But is there anything else that can be done?
In May 2011 at a conference in Lisbon hosted by Left Block and GUE/NGL, Unitarian Left at the European Parliament, French researcher Benjamin Coriat proposed an alternative to IMF bailouts:
- the European economy should “break with financial markets”, imposing “conducting audits on public debts so that can be identified who owes and what owes and so we would see that after all creditors have to pay more than borrowers“;
- The “European Central Bank must buy government bonds on the primary market in order to lower interest rates and leave the rating agencies out of the game”;
- This would be accompanied by establishing a fair and balanced tax base in order to “reverse the counter-revolution” in which the rich get tax breaks;
- there should be changes to macro-economic coordination in Europe towards achieving a balance between the centre and the periphery because “Germany can not only take the benefits of Europe and leave the disadvantages to the others”.
But this is in the realms of fantasy – and I can only assume that there were neither Germans (who are pretty annoyed with bailing everyone else out) nor anyone with a grasp of the sums of money involved in actually doing any of that in the audience?
Realpolitik also suggests that if the Euro is not seen to be functioning brilliantly, politicians are unlikely to want to grant more powers to the ECB.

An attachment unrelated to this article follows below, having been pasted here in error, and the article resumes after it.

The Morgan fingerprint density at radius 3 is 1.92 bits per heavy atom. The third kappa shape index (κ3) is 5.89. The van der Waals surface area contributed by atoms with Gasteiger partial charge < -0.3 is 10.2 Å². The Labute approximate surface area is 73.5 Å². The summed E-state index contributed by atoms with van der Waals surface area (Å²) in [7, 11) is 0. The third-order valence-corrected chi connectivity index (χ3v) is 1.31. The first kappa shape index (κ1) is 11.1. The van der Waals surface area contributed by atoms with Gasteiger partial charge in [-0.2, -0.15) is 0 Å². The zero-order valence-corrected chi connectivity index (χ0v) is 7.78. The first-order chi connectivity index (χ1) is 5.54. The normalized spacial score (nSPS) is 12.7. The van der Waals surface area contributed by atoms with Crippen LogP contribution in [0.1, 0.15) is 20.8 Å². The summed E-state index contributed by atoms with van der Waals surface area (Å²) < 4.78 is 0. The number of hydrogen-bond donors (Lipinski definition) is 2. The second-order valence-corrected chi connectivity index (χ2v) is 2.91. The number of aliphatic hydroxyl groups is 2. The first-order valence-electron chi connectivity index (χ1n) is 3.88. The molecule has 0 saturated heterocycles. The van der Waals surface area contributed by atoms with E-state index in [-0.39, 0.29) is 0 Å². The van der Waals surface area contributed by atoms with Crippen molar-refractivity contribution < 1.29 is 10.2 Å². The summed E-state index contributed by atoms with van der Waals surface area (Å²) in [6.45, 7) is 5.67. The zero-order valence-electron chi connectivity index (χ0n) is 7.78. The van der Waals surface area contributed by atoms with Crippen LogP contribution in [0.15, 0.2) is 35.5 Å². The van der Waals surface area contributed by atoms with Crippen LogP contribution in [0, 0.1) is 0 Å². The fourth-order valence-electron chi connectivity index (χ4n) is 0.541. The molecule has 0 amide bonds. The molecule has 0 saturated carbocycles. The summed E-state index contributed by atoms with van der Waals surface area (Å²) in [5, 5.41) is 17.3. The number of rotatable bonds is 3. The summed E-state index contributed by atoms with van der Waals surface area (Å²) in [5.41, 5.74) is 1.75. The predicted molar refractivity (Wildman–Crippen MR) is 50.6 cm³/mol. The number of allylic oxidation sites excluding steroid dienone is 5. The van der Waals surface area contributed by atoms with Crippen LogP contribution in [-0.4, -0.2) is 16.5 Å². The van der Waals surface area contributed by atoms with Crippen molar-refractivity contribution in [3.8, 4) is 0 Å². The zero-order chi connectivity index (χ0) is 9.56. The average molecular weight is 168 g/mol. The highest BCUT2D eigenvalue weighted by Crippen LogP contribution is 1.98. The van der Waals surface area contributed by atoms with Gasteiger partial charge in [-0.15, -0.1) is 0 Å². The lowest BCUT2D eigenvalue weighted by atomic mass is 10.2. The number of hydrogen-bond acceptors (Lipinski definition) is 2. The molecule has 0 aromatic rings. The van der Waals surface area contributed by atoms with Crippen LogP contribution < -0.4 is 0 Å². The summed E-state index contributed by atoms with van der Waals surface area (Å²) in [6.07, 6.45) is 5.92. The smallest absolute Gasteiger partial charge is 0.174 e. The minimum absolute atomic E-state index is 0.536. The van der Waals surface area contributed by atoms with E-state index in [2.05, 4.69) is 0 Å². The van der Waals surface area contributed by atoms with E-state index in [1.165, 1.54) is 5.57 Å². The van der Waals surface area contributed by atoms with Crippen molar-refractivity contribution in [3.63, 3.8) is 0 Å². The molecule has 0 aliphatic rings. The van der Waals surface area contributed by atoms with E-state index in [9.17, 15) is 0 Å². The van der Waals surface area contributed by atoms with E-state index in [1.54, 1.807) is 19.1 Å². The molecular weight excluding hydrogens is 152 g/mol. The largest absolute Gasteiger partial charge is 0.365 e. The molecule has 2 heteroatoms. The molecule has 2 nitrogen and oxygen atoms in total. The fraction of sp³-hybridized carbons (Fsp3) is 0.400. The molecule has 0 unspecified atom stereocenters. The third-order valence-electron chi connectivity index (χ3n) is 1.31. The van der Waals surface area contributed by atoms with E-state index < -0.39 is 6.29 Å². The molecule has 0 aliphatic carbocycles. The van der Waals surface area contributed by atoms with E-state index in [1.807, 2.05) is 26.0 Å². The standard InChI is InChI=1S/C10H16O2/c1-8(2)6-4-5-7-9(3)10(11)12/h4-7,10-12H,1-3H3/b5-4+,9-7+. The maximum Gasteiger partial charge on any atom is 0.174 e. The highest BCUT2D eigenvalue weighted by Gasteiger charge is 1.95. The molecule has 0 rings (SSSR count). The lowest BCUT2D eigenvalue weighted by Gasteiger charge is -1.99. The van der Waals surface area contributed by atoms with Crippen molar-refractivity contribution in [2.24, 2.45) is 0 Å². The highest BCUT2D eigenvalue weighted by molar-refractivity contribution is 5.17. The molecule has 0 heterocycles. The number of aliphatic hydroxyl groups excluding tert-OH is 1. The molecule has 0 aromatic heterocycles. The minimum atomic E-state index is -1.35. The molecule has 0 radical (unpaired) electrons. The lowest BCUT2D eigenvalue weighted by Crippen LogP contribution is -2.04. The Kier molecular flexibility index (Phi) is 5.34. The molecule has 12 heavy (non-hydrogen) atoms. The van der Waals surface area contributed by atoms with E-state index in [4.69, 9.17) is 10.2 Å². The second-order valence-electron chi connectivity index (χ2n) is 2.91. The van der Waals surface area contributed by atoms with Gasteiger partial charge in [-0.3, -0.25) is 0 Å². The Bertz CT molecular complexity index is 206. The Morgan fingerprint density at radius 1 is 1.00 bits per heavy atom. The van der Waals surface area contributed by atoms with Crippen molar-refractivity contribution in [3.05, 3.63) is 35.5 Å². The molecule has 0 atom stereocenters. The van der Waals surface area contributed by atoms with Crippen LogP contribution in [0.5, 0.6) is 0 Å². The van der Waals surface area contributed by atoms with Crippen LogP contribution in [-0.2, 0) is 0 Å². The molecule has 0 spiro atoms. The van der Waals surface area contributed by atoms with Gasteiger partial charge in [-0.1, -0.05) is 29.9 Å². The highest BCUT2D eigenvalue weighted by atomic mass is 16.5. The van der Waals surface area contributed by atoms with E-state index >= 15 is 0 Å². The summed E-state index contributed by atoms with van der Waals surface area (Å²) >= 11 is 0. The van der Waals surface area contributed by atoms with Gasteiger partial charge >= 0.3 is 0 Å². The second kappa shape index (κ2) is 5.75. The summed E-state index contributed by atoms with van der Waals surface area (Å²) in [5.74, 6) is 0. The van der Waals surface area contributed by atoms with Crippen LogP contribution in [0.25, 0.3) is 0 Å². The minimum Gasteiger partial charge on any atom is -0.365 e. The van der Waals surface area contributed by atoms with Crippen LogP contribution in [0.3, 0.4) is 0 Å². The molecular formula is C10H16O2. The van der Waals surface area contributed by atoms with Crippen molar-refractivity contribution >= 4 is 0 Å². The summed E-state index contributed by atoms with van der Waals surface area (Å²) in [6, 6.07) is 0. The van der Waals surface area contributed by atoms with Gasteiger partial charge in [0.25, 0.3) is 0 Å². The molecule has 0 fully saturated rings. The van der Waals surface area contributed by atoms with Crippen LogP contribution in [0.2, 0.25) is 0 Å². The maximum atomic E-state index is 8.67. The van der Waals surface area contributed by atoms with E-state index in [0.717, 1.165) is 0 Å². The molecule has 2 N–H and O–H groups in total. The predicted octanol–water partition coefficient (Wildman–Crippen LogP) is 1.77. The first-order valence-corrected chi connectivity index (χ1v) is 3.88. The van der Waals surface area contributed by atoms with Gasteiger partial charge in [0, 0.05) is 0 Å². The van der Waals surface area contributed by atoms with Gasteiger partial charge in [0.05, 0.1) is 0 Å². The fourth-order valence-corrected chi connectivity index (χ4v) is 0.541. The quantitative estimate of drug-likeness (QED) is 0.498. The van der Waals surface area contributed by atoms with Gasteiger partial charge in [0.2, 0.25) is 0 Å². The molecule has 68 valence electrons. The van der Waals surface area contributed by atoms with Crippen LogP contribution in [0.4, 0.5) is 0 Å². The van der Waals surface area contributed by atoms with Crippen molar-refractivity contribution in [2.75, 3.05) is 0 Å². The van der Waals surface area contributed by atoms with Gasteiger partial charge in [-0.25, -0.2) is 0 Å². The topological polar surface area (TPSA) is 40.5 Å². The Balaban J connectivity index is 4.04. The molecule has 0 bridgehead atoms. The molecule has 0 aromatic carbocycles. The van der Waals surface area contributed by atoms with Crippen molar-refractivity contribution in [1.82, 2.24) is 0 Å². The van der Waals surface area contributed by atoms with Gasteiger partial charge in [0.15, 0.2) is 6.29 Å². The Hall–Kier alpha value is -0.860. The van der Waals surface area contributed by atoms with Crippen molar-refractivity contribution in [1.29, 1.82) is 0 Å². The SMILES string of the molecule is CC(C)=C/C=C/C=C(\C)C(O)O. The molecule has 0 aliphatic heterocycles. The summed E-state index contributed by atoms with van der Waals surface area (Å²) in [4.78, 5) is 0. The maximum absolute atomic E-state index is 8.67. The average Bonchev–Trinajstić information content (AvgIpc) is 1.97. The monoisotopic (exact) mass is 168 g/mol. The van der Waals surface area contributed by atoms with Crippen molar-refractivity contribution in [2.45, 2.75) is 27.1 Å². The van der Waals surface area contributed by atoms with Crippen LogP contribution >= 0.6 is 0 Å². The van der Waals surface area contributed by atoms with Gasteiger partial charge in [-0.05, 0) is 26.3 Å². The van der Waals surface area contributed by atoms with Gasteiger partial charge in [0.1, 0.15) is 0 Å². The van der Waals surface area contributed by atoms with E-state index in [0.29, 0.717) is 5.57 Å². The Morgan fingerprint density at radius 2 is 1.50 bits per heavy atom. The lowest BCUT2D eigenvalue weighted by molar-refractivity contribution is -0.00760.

Are there any other ideas out there? Well, if Greece were a company, others would be sniffing round to buy it up at a bargain price rather than bail it out with the current management. But happily for democracy, the crossover between capitalism and politics has happily not gone this far yet!
Anything else? American (and some German) economists propose a strong-economy Euro (e.g. Austria, Finland, Germany and the Netherlands), cutting loose weaker economies (e.g. Belgium, France, Greece, Italy, Portugal and Spain) for the good of all. I can’t help thinking that one would go down particularly bad with the French…
But one thing is clear – the Greek government cannot give in to the street protesters.
Well, of course they can – but they’d need to think through the global consequences of doing so.
But if the street protesters want to change the government for another, democratically via the ballot box, that is of course their right. Storming the parliament is not the way to do it.
But in a democracy, sometimes what is for the best for the people overall is not what is going to be popular.
Sometimes we have to elect people to do what we individually could not.
And honouring our international obligations matters, whether we’re debtor or creditor on the ask.